By putting fentanyl-related substances on Schedule I, they are criminalized the most harshly and it triggers the longest mandatory minimum sentences. The government is saying these substances have a high risk of abuse and no accepted medical use. As we shared above, the criminalization of heroin is what led to fentanyl. Criminalizing fentanyl will likely lead to new, stronger drugs that can only worsen the overdose crisis.

Classwide scheduling also makes lifesaving research efforts extremely burdensome and difficult. This is research that could find the next overdose-reversing medication or other medication that could help treat substance use disorder. In fact, of the few fentanyl-related substances tested on a limited basis by the FDA, at least one showed properties similar to the overdose-reversing medication naloxone. Others were found to be completely harmless and should never have been classified as Schedule I.

Experts and advocates have warned that classwide scheduling of fentanyl will lead to a harsh crackdown on low-level offenses. This includes possession, selling small amounts, and public use. Even a trace amount of an unknown (and potentially harmless) substance can trigger years in prison. This will have a disproportionate impact on communities of color, who are more heavily policed than other communities.

What makes this all especially unnecessary is that harmful substances would still be illegal without permanent classwide scheduling. The Controlled Substances Act and the Federal Analogues Act already allow the Department of Justice to prosecute people for substances that mimic fentanyl so long as they are proven to be harmful.


Unfortunately, many myths exist about fentanyl that lead to policies that hurt people instead of helping them. The most effective ways to address the presence of fentanyl and other analogues in our drug supply are evidence-based health and harm reduction approaches. And they are the only way we are going to turn the tide on the overdose crisis.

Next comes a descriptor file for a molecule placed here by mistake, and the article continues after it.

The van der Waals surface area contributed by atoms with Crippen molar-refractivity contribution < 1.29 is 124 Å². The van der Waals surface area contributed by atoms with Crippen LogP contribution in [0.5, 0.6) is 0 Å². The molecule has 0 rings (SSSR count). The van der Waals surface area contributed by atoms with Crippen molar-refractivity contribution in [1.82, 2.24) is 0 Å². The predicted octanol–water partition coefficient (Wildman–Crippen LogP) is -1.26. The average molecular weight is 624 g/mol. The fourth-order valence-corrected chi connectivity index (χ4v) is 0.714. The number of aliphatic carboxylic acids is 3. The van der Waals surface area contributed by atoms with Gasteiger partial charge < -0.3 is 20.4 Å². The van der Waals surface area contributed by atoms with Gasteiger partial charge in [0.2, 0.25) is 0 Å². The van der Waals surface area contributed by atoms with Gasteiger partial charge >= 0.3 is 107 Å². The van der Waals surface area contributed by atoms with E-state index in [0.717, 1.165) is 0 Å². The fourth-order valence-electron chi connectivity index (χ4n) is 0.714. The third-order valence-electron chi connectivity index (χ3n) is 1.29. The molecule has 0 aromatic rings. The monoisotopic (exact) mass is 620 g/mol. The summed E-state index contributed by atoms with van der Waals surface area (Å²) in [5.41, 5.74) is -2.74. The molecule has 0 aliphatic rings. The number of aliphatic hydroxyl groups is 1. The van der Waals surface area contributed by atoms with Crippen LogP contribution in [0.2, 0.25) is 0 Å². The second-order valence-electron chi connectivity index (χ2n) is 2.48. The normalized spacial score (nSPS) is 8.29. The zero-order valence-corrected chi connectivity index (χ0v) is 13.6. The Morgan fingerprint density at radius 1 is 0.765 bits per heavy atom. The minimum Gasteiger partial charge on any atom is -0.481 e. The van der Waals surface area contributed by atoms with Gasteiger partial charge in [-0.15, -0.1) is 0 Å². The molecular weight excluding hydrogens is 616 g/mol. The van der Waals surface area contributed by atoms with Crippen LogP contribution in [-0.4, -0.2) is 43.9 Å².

Instead of further criminalizing substances, we need a robust public health approach. This includes:


How do you identify a fentanyl overdose? 

It is possible to overdose with fentanyl, heroin, and other opiate drugs whether someone is snorting, injecting, or taking them in pill form. The risk of overdose increases drastically if combined with alcohol or other drugs, especially benzodiazepines, such as Xanax or Valium. Here are some signs to look out for if you think someone has overdosed: 

  • Loss of consciousness 
  • They are awake, but unable to talk  
  • Their body is limp  
  • Their breathing is shallow or slow 
  • Their skin looks pale / ashen or clammy  

It’s not possible to overdose on fentanyl through accidental skin contact.  

It is not possible to overdose on fentanyl or related analogues through accidental skin contact or from close proximity alone. This misinformation hinders appropriate responses to people who use drugs. And it fuels bad policy.

Fentanyl and its analogues do not readily cross the skin barrier. They do not aerosolize well. The only way to overdose on these substances is from injecting, snorting, or otherwise ingesting them. In the case of the fentanyl patch, you can only overdose from mixing with an absorbable solvent and applying very large quantities for a very long time.

Fears of fentanyl exposure and overdose risk could prevent law enforcement from responding to overdose. This is despite police often being the first to respond to most 911 calls for emergencies.

Unfortunately, law enforcement and others have often spread misinformation about fentanyl. They do this out of ignorance or to build support for increased policing and criminalization. Instead, they should focus on supportive responses that help people be healthier and safer. 

If Fentanyl were in Marijuana, it would be destroyed by flame and become inactive. 

Fentanyl is destroyed by flames and deteriorates in the heating processes. When smoking marijuana in flower form (i.e., via pipe, paper, lighting on fire and inhaling smoke), any hypothetical fentanyl contamination would be destroyed by the flame. If a marijuana edible—like a gummy or brownie—contained fentanyl, it would be destroyed in the heating and baking process.  In both cases, that would mean the fentanyl no longer has any effect. Sensationalized stories about widespread fentanyl-contaminated marijuana are overblown. Again, these stories are often perpetuated by police and media. In fact, reports are often later debunked or corrected.